Review: "Wintergirls" by Laurie Halse Anderson

5152478Author: Laurie Halse Anderson
Genre: Young Adult/Realistic Fiction
Publication: Penguin Putnam Inc
Release Date: February 23rd 2010
Pages: 278
Spoilers: Not really


I wasn’t planning on reading this book already, but ever since I heard about it, I was so excited to read it, I just searched it up online. I know, hate me for it. But I’m going to buy the book anyways, because I wanna re-read this book for sure! Back to the book; I finished it in two days because it was so addictive. I just couldn’t stop thinking about the main character, Lia.

““Dead girl walking,” the boys say in the halls.
“Tell us your secret,” the girls whisper, one toilet to another.
I am that girl.
I am the space between my thighs, daylight shining through.
I am the bones they want, wired on a porcelain frame.

Lia and Cassie are best friends, wintergirls frozen in matchstick bodies, competitors in a deadly contest to see who can be the skinniest. But what comes after size zero and size double-zero? When Cassie succumbs to the demons within, Lia feels she is being haunted by her friend’s restless spirit.”

This book haunted me, really. Lia is struggling with anorexia and her best (ex)friend suddenly dies from the effects of bulimia. Not very surprising that Lia is triggered by that event. She was hospitalized a few times before Cassie, the (ex)friend, died. But now, all she wants to do is get skinny again. The voices inside her head tell her that she will never be skinny enough. She knows there are voices in her head telling her to stop eating, but she can’t fight them.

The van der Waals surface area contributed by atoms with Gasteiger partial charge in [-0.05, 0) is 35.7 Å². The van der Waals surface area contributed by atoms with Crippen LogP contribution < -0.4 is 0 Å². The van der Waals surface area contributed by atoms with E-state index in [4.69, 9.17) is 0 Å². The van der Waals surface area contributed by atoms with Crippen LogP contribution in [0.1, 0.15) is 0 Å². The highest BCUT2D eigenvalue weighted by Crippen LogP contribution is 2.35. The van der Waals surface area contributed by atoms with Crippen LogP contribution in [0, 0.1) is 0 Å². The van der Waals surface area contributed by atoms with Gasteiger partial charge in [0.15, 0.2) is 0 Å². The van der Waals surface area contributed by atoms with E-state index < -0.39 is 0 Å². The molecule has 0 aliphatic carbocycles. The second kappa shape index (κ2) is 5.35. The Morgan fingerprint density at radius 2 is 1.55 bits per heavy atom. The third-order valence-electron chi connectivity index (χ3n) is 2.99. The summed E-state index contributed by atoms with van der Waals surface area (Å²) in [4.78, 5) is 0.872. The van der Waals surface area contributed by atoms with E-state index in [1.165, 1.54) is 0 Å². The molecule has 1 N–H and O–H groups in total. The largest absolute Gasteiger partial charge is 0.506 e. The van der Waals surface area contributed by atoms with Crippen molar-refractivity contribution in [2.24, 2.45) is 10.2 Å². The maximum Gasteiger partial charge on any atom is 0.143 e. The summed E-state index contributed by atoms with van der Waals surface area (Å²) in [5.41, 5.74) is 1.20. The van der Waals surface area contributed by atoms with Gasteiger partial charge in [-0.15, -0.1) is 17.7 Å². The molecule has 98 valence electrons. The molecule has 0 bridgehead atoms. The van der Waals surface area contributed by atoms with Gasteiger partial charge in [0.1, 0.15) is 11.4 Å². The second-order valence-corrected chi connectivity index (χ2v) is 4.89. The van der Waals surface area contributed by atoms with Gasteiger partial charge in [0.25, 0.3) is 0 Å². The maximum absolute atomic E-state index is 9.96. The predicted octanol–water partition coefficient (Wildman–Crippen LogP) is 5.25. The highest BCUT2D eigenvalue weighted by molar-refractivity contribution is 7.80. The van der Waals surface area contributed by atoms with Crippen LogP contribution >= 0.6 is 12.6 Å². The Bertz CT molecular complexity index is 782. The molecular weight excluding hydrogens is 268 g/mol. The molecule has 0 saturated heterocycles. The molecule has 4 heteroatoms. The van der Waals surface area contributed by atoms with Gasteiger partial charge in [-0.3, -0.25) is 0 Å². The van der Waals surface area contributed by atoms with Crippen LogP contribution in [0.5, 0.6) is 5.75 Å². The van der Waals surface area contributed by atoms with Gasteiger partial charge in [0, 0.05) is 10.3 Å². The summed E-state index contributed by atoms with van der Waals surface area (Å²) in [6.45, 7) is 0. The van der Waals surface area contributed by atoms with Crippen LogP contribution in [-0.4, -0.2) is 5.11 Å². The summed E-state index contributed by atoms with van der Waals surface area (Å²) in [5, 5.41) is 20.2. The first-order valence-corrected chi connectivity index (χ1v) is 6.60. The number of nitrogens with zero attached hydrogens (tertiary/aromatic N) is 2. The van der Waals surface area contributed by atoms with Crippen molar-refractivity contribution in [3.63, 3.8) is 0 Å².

She also self harms, but her dad disgusts this and tells her she can only live with him (divorced parents, ‘hates’ mom) if she stops cutting and starts eating again. Towards the ending of the book, her condition gets worse.

I believe this disease, anorexia, is one of the worst things that can happen to a young woman. It’s so hard to fight it, that’s exactly what this story is telling us, and even though you are in recovery or past recovery, anorexia will haunt you forever. And Lia wants to give up. She is an amazing girl, funny and sweet, but her anorexia is getting the best of her. She counts calories like a lunatic and she is exercising to keep losing weight. And all in secret, because her dad is trying to get her better. I just couldn’t believe how blind her father could be. It’s like he’s denying his daughter is slowly killing herself.

This book is amazing and almost made me cry at the ending. I was touched and I loved the way Anderson wrote the book. I loved the writing and it is something we can all relate to: try to fight our own demons. And if you don’t know what I mean with that, you’re lucky. Read this book anyway, unless you have an ED yourself. It can be a bit triggering because Lia is constantly counting her calorie intake.

Wintergirls touched me deeply and I recommend this book to any teen who reads this! It might make you understand anorexia better 🙂

Nanouk Meijer

Nanouk is the founder and owner of the website. She runs the website, takes care of the lay-out, give-aways, social media, book reviews and events. She is 25 years old and graduated from 'Comparative Literature' at Utrecht University. She is Digital Product Manager at HarperCollins Holland and staff reviewer at YA Books Central. She breaths books.

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